“You answer us with awesome deeds of righteousness, O God our Savior. . .” Psalm 65:5
Familiarity doesn’t necessarily breed contempt, but familiarity has, it seems, taken the awe out of awesome. The thesaurus built into my software offers these synonyms: overwhelming, grand, breath-taking, splendid, tremendous, remarkable, and awe-inspiring, most of which seem superlatives. We don’t normally put an adjective with any of them—as in “more splendid.” Like unique, most of those words are intended to reach as far as we can go into the realm where there are no words.
What’s worse, contemporarily at least, is that awesome is a word that has been rather fashionably hijacked by idiomatic usage, by Valley-girl slang, its intent bushwhacked by simple overuse. If a monster dunk is awesome, can we still use the word to describe the creation of the world?
I once heard an interview with Rich Mullins, the songwriter who penned “Our God is an Awesome God,” one of the original praise-and-worship winners. It was memorable, really. But the song itself—perhaps simply by repetition—has eviscerated what it was meant to vivify. “When He rolls up His sleeves/He ain't just putting on the ritz”—the opening line—may be commendable in its efforts to be relevant; but an argument could be made that the line does more to bring God to our level than it does to bring us into a sense of divine eternity.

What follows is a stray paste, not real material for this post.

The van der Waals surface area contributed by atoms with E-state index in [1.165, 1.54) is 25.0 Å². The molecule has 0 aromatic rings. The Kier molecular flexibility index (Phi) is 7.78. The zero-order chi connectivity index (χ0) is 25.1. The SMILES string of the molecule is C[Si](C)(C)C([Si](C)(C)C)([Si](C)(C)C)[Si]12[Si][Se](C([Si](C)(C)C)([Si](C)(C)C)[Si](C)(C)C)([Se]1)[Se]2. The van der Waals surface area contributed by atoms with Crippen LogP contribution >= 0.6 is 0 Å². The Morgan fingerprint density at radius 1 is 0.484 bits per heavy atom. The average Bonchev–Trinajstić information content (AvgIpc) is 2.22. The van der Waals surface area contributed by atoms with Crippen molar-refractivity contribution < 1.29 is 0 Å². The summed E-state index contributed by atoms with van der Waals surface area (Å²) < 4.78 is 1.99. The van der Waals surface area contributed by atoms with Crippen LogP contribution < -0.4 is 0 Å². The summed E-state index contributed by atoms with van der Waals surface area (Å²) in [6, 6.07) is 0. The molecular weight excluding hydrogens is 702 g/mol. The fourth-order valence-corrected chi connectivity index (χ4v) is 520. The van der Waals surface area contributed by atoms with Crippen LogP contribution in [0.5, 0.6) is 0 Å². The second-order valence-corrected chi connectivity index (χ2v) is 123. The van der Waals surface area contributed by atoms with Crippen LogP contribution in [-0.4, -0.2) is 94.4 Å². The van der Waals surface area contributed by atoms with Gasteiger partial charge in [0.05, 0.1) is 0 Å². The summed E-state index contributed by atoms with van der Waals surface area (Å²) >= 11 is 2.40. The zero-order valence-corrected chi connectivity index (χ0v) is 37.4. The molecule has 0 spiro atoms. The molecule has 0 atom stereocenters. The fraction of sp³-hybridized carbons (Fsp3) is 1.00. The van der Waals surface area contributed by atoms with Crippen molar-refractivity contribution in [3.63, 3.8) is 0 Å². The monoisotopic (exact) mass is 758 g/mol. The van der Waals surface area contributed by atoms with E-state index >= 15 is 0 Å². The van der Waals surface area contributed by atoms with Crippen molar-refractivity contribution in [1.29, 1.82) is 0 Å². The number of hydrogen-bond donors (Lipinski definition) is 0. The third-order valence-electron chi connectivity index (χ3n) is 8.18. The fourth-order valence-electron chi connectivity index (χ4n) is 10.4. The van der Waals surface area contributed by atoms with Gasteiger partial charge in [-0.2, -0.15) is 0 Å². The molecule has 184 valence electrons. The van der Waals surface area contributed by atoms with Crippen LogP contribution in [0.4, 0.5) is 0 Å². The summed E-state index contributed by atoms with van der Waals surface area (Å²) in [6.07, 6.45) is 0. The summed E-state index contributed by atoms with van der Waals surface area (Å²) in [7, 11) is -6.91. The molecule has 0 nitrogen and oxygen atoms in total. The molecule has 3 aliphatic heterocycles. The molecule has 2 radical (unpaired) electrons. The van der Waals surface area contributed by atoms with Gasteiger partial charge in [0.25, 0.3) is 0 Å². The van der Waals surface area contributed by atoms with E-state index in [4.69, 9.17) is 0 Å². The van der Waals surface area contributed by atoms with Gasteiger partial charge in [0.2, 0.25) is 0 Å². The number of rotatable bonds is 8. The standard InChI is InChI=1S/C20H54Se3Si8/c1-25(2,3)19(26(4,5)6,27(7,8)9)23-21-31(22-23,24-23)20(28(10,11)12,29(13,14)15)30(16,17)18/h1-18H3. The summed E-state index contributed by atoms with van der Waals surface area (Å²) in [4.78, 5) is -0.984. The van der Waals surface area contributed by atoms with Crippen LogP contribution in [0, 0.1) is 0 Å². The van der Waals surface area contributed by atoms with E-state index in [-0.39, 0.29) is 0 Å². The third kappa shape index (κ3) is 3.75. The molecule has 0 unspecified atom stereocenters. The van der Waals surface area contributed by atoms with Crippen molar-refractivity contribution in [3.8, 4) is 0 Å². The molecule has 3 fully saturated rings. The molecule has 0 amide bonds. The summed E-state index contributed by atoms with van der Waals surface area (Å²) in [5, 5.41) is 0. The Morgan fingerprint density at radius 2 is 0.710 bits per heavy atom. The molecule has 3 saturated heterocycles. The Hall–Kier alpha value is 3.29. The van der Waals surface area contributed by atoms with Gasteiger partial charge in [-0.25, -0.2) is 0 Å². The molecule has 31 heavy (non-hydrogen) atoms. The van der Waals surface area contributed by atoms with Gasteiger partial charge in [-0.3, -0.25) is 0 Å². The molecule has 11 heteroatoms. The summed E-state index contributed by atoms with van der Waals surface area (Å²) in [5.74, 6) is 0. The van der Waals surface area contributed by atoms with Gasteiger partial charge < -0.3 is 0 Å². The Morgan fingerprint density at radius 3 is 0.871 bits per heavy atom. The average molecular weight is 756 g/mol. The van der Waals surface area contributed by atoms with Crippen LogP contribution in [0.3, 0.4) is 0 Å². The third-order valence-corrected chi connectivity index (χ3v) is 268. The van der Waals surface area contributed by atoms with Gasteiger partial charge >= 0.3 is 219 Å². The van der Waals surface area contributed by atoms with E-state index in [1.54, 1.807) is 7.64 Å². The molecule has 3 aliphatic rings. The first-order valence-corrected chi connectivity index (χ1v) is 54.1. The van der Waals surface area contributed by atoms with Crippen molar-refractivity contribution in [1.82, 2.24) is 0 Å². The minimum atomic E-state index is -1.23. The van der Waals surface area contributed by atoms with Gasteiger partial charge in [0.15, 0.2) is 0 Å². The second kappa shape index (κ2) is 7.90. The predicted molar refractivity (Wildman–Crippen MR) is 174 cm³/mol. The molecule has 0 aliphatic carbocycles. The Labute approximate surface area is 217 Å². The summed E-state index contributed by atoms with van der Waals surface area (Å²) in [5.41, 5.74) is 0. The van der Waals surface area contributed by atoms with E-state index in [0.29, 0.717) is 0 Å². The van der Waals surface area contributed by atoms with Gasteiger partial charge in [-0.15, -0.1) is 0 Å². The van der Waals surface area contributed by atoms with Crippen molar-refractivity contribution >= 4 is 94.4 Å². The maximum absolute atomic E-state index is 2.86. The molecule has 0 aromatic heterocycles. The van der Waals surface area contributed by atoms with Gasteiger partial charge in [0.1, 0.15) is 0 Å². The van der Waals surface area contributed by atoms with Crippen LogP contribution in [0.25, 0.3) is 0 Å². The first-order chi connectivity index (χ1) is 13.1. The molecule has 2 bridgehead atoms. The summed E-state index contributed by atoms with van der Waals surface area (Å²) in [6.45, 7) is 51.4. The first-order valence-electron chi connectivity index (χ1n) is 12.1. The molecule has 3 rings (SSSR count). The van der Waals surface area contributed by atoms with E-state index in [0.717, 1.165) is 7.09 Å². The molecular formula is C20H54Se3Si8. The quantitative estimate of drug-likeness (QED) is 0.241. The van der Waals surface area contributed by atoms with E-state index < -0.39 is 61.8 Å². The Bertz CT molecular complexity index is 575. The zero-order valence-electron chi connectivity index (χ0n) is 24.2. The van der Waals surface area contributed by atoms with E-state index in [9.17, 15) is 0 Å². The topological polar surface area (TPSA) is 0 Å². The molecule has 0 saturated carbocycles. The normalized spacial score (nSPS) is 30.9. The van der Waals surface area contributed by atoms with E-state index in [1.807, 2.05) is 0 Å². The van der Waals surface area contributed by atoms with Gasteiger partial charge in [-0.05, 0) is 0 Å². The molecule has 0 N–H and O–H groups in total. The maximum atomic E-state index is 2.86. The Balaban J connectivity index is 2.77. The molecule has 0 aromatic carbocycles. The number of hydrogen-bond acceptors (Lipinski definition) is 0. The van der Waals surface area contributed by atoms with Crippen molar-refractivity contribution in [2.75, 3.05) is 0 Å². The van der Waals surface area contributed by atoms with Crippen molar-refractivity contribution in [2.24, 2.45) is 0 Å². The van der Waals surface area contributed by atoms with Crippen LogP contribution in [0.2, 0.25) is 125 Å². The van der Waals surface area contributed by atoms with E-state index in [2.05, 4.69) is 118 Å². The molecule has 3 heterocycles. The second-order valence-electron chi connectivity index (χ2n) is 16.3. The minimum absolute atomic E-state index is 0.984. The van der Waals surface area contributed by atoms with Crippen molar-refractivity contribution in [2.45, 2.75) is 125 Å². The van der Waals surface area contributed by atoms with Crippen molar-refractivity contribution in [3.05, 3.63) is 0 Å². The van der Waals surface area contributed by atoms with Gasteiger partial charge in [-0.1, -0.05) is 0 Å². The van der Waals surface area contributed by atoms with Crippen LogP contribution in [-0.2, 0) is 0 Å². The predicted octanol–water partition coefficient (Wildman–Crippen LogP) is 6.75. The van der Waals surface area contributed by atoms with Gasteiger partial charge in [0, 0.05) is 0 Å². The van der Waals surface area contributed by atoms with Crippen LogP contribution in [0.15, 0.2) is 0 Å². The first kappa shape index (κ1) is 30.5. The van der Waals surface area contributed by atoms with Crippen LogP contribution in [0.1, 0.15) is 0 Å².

The King James has “terrible” where the NIV has “awesome,” and I’m at a loss to determine which one I prefer. It seems utterly out of the question for any good evangelical soul to use “terrible” as an adjective describing God or his wonders; but “awesome,” at least to me, has lost its awe. Awesome sounds like bubble-gum. “By terrible things in righteousness wilt thou answer us” is the way the KJV reads. And I suppose I sound like Jonathan Edwards if I say I prefer it.
I don’t believe my preferences have to do with wanting to worship a God of wrath. They have more to do with believing that awesome is just plain worn out.
But then, who knows what word David used, and whether his arsenal of synonyms could possibly have been big enough either. Our language is severely limited by our imaginations; and our imaginations, despite what we might believe of them, remain solidly “of this world.” God’s acts—like Jesus’s own mixed-blood character—remain, sadly enough, beyond our ken, beyond our words, beyond us.
But then that’s why we worship him. That’s why he likes us on our knees.
Our words can’t reach him. Only Jesus, the God/child, does and can. And, okay, I give up—that’s awesome.